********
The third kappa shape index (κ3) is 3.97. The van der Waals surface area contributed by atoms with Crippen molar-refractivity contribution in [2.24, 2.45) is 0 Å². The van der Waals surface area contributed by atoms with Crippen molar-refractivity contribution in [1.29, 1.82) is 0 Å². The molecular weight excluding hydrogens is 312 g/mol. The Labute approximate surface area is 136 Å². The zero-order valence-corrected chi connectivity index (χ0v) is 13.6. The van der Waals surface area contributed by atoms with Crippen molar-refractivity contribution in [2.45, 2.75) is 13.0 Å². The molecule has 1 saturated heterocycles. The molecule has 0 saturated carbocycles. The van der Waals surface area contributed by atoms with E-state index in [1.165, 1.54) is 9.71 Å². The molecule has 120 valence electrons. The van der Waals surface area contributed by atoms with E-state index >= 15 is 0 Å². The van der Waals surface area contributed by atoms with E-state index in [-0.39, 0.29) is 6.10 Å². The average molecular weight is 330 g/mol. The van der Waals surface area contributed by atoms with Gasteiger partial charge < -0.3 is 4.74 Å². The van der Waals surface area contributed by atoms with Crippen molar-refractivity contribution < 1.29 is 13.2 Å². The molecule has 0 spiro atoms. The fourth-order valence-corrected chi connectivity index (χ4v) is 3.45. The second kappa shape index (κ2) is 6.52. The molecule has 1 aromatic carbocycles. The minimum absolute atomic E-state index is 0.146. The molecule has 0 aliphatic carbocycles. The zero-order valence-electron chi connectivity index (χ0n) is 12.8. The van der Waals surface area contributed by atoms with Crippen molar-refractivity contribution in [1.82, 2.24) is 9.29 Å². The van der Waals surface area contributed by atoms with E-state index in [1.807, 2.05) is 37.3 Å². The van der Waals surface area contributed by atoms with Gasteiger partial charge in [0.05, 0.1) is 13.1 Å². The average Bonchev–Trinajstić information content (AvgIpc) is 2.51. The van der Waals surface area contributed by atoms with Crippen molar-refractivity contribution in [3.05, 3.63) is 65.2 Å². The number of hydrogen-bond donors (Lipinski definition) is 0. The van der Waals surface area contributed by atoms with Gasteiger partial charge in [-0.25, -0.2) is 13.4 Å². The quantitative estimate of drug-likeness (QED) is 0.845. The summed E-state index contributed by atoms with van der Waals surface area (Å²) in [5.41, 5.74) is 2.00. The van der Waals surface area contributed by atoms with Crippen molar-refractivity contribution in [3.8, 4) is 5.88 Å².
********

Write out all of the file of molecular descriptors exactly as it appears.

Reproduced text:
The third kappa shape index (κ3) is 3.97. The van der Waals surface area contributed by atoms with Crippen molar-refractivity contribution in [2.24, 2.45) is 0 Å². The van der Waals surface area contributed by atoms with Crippen molar-refractivity contribution in [1.29, 1.82) is 0 Å². The molecular weight excluding hydrogens is 312 g/mol. The Labute approximate surface area is 136 Å². The zero-order valence-corrected chi connectivity index (χ0v) is 13.6. The van der Waals surface area contributed by atoms with Crippen molar-refractivity contribution in [2.45, 2.75) is 13.0 Å². The molecule has 1 saturated heterocycles. The molecule has 0 saturated carbocycles. The van der Waals surface area contributed by atoms with E-state index in [1.165, 1.54) is 9.71 Å². The molecule has 120 valence electrons. The van der Waals surface area contributed by atoms with E-state index >= 15 is 0 Å². The van der Waals surface area contributed by atoms with E-state index in [-0.39, 0.29) is 6.10 Å². The average molecular weight is 330 g/mol. The van der Waals surface area contributed by atoms with Gasteiger partial charge < -0.3 is 4.74 Å². The van der Waals surface area contributed by atoms with Crippen molar-refractivity contribution < 1.29 is 13.2 Å². The molecule has 0 spiro atoms. The fourth-order valence-corrected chi connectivity index (χ4v) is 3.45. The second kappa shape index (κ2) is 6.52. The molecule has 1 aromatic carbocycles. The minimum absolute atomic E-state index is 0.146. The molecule has 0 aliphatic carbocycles. The zero-order valence-electron chi connectivity index (χ0n) is 12.8. The van der Waals surface area contributed by atoms with Crippen molar-refractivity contribution in [1.82, 2.24) is 9.29 Å². The van der Waals surface area contributed by atoms with E-state index in [1.807, 2.05) is 37.3 Å². The van der Waals surface area contributed by atoms with Gasteiger partial charge in [0.05, 0.1) is 13.1 Å². The average Bonchev–Trinajstić information content (AvgIpc) is 2.51. The van der Waals surface area contributed by atoms with Crippen molar-refractivity contribution in [3.05, 3.63) is 65.2 Å². The number of hydrogen-bond donors (Lipinski definition) is 0. The van der Waals surface area contributed by atoms with Gasteiger partial charge in [-0.25, -0.2) is 13.4 Å². The quantitative estimate of drug-likeness (QED) is 0.845. The summed E-state index contributed by atoms with van der Waals surface area (Å²) in [5.41, 5.74) is 2.00. The van der Waals surface area contributed by atoms with Crippen molar-refractivity contribution in [3.8, 4) is 5.88 Å².